The CIO role has a seat at the executive leadership table within the healthcare organization and directly provides input and feedback into the organization's strategic goals, while the CTO usually does not. The CIO provides the framework for success and removes obstacles to allow IT teams to succeed. There is no question that CIO and CTO have a mutually dependent relationship, as do the CIO and other IT leaders, but a great CIO makes all teams within IT successful, as well as ensures the organization sees IT not just as a cost center but as a partner in its success.

Jeff Olson. Vice President of Information Systems Technology, CTO and Chief Information Security Officer of Legacy Health (Portland, Ore.): The CIO in our organization oversees the overall technical, application and informatics portfolio. The CTO, a key leader providing counsel to the CIO, is focused on evaluating external technology trends and evaluating them with the engineering teams. The ultimate goal is to ensure reliable, modern and secure IT platforms. The CTO leads a diverse organization of technology disciplines, which provides service delivery for the present while focusing on architecting and improving service delivery for the future. The CTO's leadership team also has the responsibility to manage large IT vendor contracts and the associated complex licensing conditions.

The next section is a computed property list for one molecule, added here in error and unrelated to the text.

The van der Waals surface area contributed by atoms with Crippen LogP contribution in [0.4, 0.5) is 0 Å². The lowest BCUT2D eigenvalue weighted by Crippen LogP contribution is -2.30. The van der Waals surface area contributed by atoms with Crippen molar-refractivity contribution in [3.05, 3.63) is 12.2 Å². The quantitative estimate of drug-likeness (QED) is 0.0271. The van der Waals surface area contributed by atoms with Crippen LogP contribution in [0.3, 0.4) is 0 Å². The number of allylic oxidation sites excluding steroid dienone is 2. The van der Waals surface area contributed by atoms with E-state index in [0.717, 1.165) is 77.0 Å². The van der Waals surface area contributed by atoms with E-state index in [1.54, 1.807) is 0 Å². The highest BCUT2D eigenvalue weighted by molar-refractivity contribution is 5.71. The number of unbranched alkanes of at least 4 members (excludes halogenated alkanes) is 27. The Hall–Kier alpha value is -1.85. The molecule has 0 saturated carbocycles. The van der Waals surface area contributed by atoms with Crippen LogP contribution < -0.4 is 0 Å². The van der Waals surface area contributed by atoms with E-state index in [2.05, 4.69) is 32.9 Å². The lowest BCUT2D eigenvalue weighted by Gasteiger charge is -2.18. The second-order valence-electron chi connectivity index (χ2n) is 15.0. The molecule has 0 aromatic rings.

Steve Eckert. CTO of Cook Children's Health Care System (Fort Worth, Texas): At Cook Children's, my role as the CTO is much more strategic than purely technical. Indeed, technology underpins how we operate as an organization — it enables connections with our patients and families, allows caregivers to practice and collaborate, and allows our stakeholders to function in various capacities. But a critical component of what the CTO does is designing how these connections occur.